Sponsored feature, words by Fay Millar

Engineering may not be a traditional choice for girls but growing numbers are choosing this career path and seeing what huge potential it has. If you enjoy maths, science, technology and design, then this could be a very rewarding career for you. It could lead to an exciting job as a civil engineer, electrical engineer, mechanical engineer, chemical engineer or aviation engineer… the list goes on!

Not only is there a growing shortage of qualified engineers in the UK, as a girl you may find you’ll bring a totally different perspective to the table.

Becoming an apprentice through the National Apprenticeship Service means you get paid to study and train, which also means you won’t get saddled with debt. An apprenticeship with Red Bull Technologies enabled Zoe Haycocks to start her career in Formula One and here she explains why it has been so good and why you should consider an apprenticeship too.


1. Bring a new perspective to engineering

You will have the power to make a huge difference by becoming an engineer – and importantly, you will be able to solve problems that are genuinely significant. Engineering has been a traditionally male-orientated career but you could bring a totally different vision or option to the table. This, of course, could result in the perfect solution to whatever the task in hand is.

Zoe, from Milton Keynes, who obtained a BTEC Level 3 National Diploma in Engineering, says: “I have benefited a lot from my apprenticeship as it has allowed me to learn through practical rather than theory work.

“I was on rotation around manufacturing departments including the machine shop, inspection and composite departments.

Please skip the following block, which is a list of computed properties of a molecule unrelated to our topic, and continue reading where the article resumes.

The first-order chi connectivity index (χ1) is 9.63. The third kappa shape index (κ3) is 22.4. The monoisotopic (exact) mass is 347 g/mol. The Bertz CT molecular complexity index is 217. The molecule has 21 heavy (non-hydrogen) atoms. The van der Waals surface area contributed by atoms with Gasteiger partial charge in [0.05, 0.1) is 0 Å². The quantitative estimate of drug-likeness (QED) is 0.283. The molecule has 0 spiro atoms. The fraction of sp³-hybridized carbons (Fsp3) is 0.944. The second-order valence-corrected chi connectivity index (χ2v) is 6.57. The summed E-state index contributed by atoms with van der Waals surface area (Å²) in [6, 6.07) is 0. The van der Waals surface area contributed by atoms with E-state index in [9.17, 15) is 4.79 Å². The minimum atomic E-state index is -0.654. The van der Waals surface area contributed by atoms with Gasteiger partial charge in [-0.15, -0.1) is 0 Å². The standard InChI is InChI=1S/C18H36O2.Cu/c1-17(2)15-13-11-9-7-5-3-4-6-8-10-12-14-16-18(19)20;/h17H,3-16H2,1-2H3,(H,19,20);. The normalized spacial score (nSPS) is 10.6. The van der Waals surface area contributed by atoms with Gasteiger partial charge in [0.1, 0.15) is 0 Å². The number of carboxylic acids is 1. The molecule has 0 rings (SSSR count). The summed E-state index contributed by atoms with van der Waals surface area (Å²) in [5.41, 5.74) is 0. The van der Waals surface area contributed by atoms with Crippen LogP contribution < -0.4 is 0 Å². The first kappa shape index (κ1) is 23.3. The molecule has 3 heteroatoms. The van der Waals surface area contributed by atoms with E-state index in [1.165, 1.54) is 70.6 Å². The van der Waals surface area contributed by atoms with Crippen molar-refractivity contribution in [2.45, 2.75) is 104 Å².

“This gave me a good understanding of the manufacturing processes involved in producing a Formula One car. It helped me decide that I wanted to specialise in composite fitting in the last two years of my apprenticeship.”

2. Earn as you learn

You will learn your trade of choice while being paid at the same time. Unlike your contemporaries who could end up with significant amounts of debt after a three-year stint at uni, you will be able to gain qualifications without having to take out large student loans.

Zoe, who has now graduated to the role of Composite Fitter at Red Bull which includes fitting and bonding all the carbon fibre parts of a car together, says: “I’m 22 with no debt and a full-time job which I enjoy.

“I would definitely recommend an apprenticeship, you work with a lot of experienced people, and this gives you a great opportunity to gain your own experience.”

3. Engineering - the ultimate field for constant challenges and endless creativity

If you are curious about how things work and like solving real world problems, then engineering is the perfect avenue for you. You will have to commit years of learning and practice to your field – but remember the creators of the iconic Millau Bridge in France or the Burj-al-Arab (one of the tallest and few seven-storey hotels in the world) in Dubai all started somewhere. Trust that you will eventually work on a fulfilling and exciting project at some point in your career.

4. Learn skills you can take anywhere

With engineering skills, you will be able to find a job anywhere around the world, working on a variety of different projects.

An apprenticeship will also show future employers that you have hit the ground running – at the same time as following your passion and having gained valuable practical and transferable skills.

Zoe says: “The more experience you have the more likely you’ll be able to do the job. If someone my age applied to my company with no experience they would find it difficult to secure this role.”

5. The rewards and opportunities

You could end up doing very exciting things, be it developing an undersea house, designing the next amusement park or making flying cars a reality. There’s no end to the possibilities in the engineering world.

And there are so many careers that you could end up developing after an apprenticeship in engineering – you could end up building structures that could start, or continue to, define our civilisation – such as bridges, buildings or transport systems. Or there are other areas where you could find yourself building planes, aircraft, robots or medical equipment or even computer programmes.

Fore more information about apprenticeships visit www.apprenticeships.org.uk